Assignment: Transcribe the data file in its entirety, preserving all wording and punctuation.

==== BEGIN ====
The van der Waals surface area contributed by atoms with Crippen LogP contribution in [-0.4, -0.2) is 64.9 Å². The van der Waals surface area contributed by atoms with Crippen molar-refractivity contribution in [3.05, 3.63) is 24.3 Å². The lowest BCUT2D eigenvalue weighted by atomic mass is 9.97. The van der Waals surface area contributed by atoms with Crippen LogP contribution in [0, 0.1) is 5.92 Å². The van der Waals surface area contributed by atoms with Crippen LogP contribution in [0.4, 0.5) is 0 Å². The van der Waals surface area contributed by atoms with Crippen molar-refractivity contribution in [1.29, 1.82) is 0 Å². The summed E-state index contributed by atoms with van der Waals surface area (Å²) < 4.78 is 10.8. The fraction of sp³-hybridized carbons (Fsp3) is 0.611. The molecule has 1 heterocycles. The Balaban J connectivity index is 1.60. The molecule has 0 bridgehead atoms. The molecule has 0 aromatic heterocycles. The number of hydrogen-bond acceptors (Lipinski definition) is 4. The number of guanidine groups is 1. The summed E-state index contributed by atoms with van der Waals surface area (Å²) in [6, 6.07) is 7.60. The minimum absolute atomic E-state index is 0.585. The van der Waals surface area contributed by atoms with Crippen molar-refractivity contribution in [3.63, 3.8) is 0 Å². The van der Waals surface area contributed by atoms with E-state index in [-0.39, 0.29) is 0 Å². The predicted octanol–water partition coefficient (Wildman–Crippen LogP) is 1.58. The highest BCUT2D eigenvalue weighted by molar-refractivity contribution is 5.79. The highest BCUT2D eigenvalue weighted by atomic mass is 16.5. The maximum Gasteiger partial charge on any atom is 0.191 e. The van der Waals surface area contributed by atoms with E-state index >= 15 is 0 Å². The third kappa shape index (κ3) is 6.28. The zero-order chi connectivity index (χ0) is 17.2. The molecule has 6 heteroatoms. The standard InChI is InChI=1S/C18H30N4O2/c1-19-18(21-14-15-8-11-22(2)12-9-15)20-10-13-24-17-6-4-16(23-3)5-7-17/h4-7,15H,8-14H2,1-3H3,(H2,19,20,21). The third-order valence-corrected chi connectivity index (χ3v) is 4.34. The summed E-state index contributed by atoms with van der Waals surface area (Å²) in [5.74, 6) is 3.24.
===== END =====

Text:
The van der Waals surface area contributed by atoms with Crippen LogP contribution in [-0.4, -0.2) is 64.9 Å². The van der Waals surface area contributed by atoms with Crippen molar-refractivity contribution in [3.05, 3.63) is 24.3 Å². The lowest BCUT2D eigenvalue weighted by atomic mass is 9.97. The van der Waals surface area contributed by atoms with Crippen LogP contribution in [0, 0.1) is 5.92 Å². The van der Waals surface area contributed by atoms with Crippen LogP contribution in [0.4, 0.5) is 0 Å². The van der Waals surface area contributed by atoms with Crippen molar-refractivity contribution in [1.29, 1.82) is 0 Å². The summed E-state index contributed by atoms with van der Waals surface area (Å²) < 4.78 is 10.8. The fraction of sp³-hybridized carbons (Fsp3) is 0.611. The molecule has 1 heterocycles. The Balaban J connectivity index is 1.60. The molecule has 0 bridgehead atoms. The molecule has 0 aromatic heterocycles. The number of hydrogen-bond acceptors (Lipinski definition) is 4. The number of guanidine groups is 1. The summed E-state index contributed by atoms with van der Waals surface area (Å²) in [6, 6.07) is 7.60. The minimum absolute atomic E-state index is 0.585. The van der Waals surface area contributed by atoms with Crippen molar-refractivity contribution in [3.63, 3.8) is 0 Å². The van der Waals surface area contributed by atoms with E-state index in [-0.39, 0.29) is 0 Å². The predicted octanol–water partition coefficient (Wildman–Crippen LogP) is 1.58. The highest BCUT2D eigenvalue weighted by molar-refractivity contribution is 5.79. The highest BCUT2D eigenvalue weighted by atomic mass is 16.5. The maximum Gasteiger partial charge on any atom is 0.191 e. The van der Waals surface area contributed by atoms with E-state index >= 15 is 0 Å². The third kappa shape index (κ3) is 6.28. The zero-order chi connectivity index (χ0) is 17.2. The molecule has 6 heteroatoms. The standard InChI is InChI=1S/C18H30N4O2/c1-19-18(21-14-15-8-11-22(2)12-9-15)20-10-13-24-17-6-4-16(23-3)5-7-17/h4-7,15H,8-14H2,1-3H3,(H2,19,20,21). The third-order valence-corrected chi connectivity index (χ3v) is 4.34. The summed E-state index contributed by atoms with van der Waals surface area (Å²) in [5.74, 6) is 3.24.